OBJECTIVE: Examine whether there are unique patterns of brain activation associated with exposure to photographic sky compositions (representing nature stimuli) as compared with other positive, negative, and neutral images. BACKGROUND: The positive impact of nature images on health outcomes traditionally has been measured using behavioral and physiological indicators. However, there is a lack of understanding of the underlying neural mechanism that explains this positive influence. METHODS: A combination of behavioral responses and functional magnetic resonance imaging (fMRI) technology was used to address research questions. Ten participants belonging to five age groups were subjected to short (25 seconds) exposures of 32 images while their brain activation was monitored via the BOLD response. In a separate run, participants were subjected to extended exposures (12 minutes) of a sky composition and an image of a traditional ceiling. RESULTS: The results show that the activation patterns produced by sky compositions and positive images were quite similar as compared to negative or neutral images. However, sky compositions also produced some unique areas of activation, including those associated with spatial cognition, the expanse of space, circadian rhythm, and perceived motion. In the extended exposure condition, sky compositions tended to activate regions associated with dreaming, while traditional ceiling images activated regions that are related to face processing and potentially visual hallucinations. CONCLUSIONS: Nature stimuli, with a combination of vegetation and sky, may produce unique beneficial effects not present in general positive stimuli.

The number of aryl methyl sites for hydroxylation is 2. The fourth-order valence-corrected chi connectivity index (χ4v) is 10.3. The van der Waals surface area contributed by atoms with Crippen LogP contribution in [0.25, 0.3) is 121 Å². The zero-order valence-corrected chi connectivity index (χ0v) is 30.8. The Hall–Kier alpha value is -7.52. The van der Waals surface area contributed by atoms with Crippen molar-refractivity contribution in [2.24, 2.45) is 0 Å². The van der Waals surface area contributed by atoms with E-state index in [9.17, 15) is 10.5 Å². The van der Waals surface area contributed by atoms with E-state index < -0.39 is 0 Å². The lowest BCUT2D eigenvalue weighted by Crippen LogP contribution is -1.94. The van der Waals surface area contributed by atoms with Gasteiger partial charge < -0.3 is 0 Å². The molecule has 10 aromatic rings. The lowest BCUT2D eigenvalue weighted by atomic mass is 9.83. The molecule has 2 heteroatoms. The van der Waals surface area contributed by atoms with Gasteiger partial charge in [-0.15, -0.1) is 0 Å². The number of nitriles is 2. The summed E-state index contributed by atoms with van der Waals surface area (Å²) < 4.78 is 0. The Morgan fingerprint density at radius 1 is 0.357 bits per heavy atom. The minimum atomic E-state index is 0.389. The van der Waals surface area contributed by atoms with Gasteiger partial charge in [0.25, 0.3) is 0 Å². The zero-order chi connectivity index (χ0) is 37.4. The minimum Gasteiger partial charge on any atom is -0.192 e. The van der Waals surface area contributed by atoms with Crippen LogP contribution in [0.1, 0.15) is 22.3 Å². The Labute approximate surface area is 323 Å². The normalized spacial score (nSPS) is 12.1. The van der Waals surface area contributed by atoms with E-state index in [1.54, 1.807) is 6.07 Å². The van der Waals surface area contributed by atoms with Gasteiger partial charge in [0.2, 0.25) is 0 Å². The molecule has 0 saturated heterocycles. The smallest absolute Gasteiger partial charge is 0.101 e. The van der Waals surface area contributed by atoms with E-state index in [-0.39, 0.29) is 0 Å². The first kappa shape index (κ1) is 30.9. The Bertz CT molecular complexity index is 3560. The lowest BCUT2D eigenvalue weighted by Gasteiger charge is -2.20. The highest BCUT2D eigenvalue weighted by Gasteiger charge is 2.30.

- Evidence-based design
- Healing environments
- Patient-centered care
ASJC Scopus subject areas
- Public Health, Environmental and Occupational Health
- Critical Care and Intensive Care Medicine